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Force diagram

The Brinell scale characterizes the indentation hardness of materials through the scale of penetration of an indenter, loaded on a material test-piece. It is one of several definitions of hardness in materials science.

Proposed by Swedish engineer Johan August Brinell in 1900, it was the first widely used and standardised hardness test in engineering and metallurgy. The large size of indentation and possible damage to test-piece limits its usefulness.

The typical test uses a 10 mm diameter steel ball as an indenter with a 3,000 kgf (29 kN) force. For softer materials, a smaller force is used; for harder materials, a tungsten carbide ball is substituted for the steel ball. The indentation is measured and hardness calculated as:

\mbox{BHN}=\frac{2P}{\pi D ({D-\sqrt{(D^2-d^2)})}}

where:

P = applied force (kgf)
D = diameter of indenter (mm)
d = diameter of indentation (mm)

The BHN can be converted into the ultimate tensile strength (UTS), although the relationship is dependent on the material, and therefore determined empirically. The relationship is based on Meyer's index (n) from Meyer's law. If Meyer's index is less than 2.2 then the ratio of UTS to BHN is 0.36. If Meyer's index is greater then the ratio increases.[1]


BHN is designated by the most commonly used test standards (ASTM E10-08[2] and ISO 6506-1:2005[3]) as HBW (H from hardness, B from brinell and W from the material of the indenter, tungsten (wolfram) carbide. In former standards HB or HBS were used to refer to measurements made with steel indenters.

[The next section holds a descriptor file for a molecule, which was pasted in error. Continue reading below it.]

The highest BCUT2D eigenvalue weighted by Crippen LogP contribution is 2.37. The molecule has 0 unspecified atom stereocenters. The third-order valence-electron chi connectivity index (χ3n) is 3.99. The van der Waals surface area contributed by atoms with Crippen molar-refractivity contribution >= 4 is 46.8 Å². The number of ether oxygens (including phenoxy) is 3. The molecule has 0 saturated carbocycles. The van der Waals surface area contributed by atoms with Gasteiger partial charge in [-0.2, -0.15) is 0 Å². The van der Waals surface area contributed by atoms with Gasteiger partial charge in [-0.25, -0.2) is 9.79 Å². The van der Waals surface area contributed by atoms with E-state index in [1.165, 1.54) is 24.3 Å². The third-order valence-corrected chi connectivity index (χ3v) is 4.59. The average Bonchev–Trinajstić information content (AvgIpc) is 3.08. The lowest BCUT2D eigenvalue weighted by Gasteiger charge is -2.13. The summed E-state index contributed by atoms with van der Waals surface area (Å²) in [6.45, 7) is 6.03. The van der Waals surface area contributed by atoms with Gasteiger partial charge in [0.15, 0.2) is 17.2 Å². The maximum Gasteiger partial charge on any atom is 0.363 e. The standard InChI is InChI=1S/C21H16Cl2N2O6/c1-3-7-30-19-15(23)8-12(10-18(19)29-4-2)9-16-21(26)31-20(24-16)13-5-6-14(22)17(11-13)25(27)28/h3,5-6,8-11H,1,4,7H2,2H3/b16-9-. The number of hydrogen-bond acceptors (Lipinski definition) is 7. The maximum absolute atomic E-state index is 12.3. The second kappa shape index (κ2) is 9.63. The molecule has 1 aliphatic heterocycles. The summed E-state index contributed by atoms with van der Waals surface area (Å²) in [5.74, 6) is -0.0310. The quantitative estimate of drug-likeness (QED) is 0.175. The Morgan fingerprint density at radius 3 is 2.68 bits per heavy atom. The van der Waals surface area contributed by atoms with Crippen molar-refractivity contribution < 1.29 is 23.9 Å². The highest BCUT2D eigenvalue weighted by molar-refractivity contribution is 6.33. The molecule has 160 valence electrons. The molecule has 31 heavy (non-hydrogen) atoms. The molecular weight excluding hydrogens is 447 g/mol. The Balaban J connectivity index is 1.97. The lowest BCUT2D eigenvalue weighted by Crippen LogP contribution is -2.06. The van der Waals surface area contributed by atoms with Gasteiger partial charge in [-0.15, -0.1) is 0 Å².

HBW is calculated in both standards using the SI units as

\mbox{HBW}=0.102 \frac{2F}{\pi D ({D-\sqrt{(D^2-d^2)})}}

where:

F = applied force (N)
D = diameter of indenter (mm)
d = diameter of indentation (mm)

Contents

Common values

When quoting a Brinell hardness number (BHN or more commonly HB), the conditions of the test used to obtain the number must be specified. The standard format for specifying tests can be seen in the example "HBW 10/3000". "HBW" means that a tungsten carbide (from the chemical symbol for tungsten) ball indenter was used, as opposed to "HBS", which means a hardened steel ball. The "10" is the ball diameter in millimeters. The "3000" is the force in kilograms force.

Brinell hardness numbers
Material Hardness
Softwood (e.g., pine) 1.6 HBS 10/100
Hardwood 2.6–7.0 HBS 1.6 10/100
Aluminium 15 HB
Copper 35 HB
Mild steel 120 HB
18-8 (304) stainless steel annealed 200 HB[4]
Glass 1550 HB
Hardened tool steel 1500–1900 HB
Rhenium diboride 4600 HB
Note: Standard test conditions unless otherwise stated

Standards

  • International (ISO) and European (CEN) Standard
    • EN ISO 6506-1:2005: Metallic materials - Brinell hardness test - Part 1: test method
    • EN ISO 6506-2:2005: Metallic materials - Brinell hardness test - Part 2: verification and calibration of testing machine
    • EN ISO 6506-3:2005: Metallic materials - Brinell hardness test - Part 3: calibration of reference blocks
    • EN ISO 6506-4:2005: Metallic materials - Brinell hardness test - Part 4: Table of hardness values
  • US standard (ASTM International)
    • ASTM E10-08: Standard method for Brinell hardness of metallic materials.

See also

References

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Notes

  1. ^ Tabor, p. 17.
  2. ^ ASTM E10 - 08 Standard Test Method for Brinell Hardness of Metallic Materials
  3. ^ ISO 6506-1:2005 Metallic materials - Brinell hardness test - Part 1: Test method
  4. ^ 304: the place to start, http://www.assda.asn.au/index.php?option=com_content&task=view&id=65&Itemid=91, retrieved 2009-03-31  .

Bibliography

External links


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